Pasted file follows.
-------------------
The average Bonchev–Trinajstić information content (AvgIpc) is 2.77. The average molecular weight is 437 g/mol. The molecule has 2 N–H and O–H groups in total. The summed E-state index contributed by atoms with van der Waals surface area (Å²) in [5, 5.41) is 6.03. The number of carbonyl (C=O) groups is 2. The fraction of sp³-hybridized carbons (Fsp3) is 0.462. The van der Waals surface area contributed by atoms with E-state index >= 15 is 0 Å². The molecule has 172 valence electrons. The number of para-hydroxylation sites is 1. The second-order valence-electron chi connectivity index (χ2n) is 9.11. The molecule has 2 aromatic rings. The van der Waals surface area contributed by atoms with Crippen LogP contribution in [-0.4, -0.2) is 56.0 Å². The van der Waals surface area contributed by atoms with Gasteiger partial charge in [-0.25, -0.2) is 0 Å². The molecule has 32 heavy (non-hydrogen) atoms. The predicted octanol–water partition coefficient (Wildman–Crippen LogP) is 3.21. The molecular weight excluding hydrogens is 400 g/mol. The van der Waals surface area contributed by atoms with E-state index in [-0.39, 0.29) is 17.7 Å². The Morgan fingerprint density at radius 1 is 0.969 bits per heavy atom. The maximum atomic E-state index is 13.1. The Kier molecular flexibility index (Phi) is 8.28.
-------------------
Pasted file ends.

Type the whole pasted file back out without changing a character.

The average Bonchev–Trinajstić information content (AvgIpc) is 2.77. The average molecular weight is 437 g/mol. The molecule has 2 N–H and O–H groups in total. The summed E-state index contributed by atoms with van der Waals surface area (Å²) in [5, 5.41) is 6.03. The number of carbonyl (C=O) groups is 2. The fraction of sp³-hybridized carbons (Fsp3) is 0.462. The van der Waals surface area contributed by atoms with E-state index >= 15 is 0 Å². The molecule has 172 valence electrons. The number of para-hydroxylation sites is 1. The second-order valence-electron chi connectivity index (χ2n) is 9.11. The molecule has 2 aromatic rings. The van der Waals surface area contributed by atoms with Crippen LogP contribution in [-0.4, -0.2) is 56.0 Å². The van der Waals surface area contributed by atoms with Gasteiger partial charge in [-0.25, -0.2) is 0 Å². The molecule has 32 heavy (non-hydrogen) atoms. The predicted octanol–water partition coefficient (Wildman–Crippen LogP) is 3.21. The molecular weight excluding hydrogens is 400 g/mol. The van der Waals surface area contributed by atoms with E-state index in [-0.39, 0.29) is 17.7 Å². The Morgan fingerprint density at radius 1 is 0.969 bits per heavy atom. The maximum atomic E-state index is 13.1. The Kier molecular flexibility index (Phi) is 8.28.